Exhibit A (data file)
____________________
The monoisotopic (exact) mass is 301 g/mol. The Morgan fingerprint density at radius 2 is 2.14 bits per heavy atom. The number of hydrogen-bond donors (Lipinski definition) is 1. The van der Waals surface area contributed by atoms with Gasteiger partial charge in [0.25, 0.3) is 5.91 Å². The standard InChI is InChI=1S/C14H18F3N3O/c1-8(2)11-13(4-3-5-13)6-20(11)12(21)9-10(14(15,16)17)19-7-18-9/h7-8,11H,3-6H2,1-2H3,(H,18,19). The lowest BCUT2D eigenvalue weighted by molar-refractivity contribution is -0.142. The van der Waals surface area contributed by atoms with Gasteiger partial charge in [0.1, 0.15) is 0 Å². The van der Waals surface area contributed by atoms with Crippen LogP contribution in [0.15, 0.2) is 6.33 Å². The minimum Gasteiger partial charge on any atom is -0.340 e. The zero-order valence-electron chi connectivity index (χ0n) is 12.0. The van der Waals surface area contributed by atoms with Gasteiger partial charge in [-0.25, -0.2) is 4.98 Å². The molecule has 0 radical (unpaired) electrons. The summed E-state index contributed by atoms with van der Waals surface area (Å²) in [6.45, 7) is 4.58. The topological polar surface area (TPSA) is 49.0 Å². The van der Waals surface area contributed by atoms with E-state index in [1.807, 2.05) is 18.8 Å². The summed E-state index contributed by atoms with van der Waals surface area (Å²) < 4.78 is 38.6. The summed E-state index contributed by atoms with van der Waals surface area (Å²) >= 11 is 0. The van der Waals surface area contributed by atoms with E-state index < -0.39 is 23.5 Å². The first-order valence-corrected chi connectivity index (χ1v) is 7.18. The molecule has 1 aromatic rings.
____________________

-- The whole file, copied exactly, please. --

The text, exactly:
The monoisotopic (exact) mass is 301 g/mol. The Morgan fingerprint density at radius 2 is 2.14 bits per heavy atom. The number of hydrogen-bond donors (Lipinski definition) is 1. The van der Waals surface area contributed by atoms with Gasteiger partial charge in [0.25, 0.3) is 5.91 Å². The standard InChI is InChI=1S/C14H18F3N3O/c1-8(2)11-13(4-3-5-13)6-20(11)12(21)9-10(14(15,16)17)19-7-18-9/h7-8,11H,3-6H2,1-2H3,(H,18,19). The lowest BCUT2D eigenvalue weighted by molar-refractivity contribution is -0.142. The van der Waals surface area contributed by atoms with Gasteiger partial charge in [0.1, 0.15) is 0 Å². The van der Waals surface area contributed by atoms with Crippen LogP contribution in [0.15, 0.2) is 6.33 Å². The minimum Gasteiger partial charge on any atom is -0.340 e. The zero-order valence-electron chi connectivity index (χ0n) is 12.0. The van der Waals surface area contributed by atoms with Gasteiger partial charge in [-0.25, -0.2) is 4.98 Å². The molecule has 0 radical (unpaired) electrons. The summed E-state index contributed by atoms with van der Waals surface area (Å²) in [6.45, 7) is 4.58. The topological polar surface area (TPSA) is 49.0 Å². The van der Waals surface area contributed by atoms with E-state index in [1.807, 2.05) is 18.8 Å². The summed E-state index contributed by atoms with van der Waals surface area (Å²) < 4.78 is 38.6. The summed E-state index contributed by atoms with van der Waals surface area (Å²) >= 11 is 0. The van der Waals surface area contributed by atoms with E-state index < -0.39 is 23.5 Å². The first-order valence-corrected chi connectivity index (χ1v) is 7.18. The molecule has 1 aromatic rings.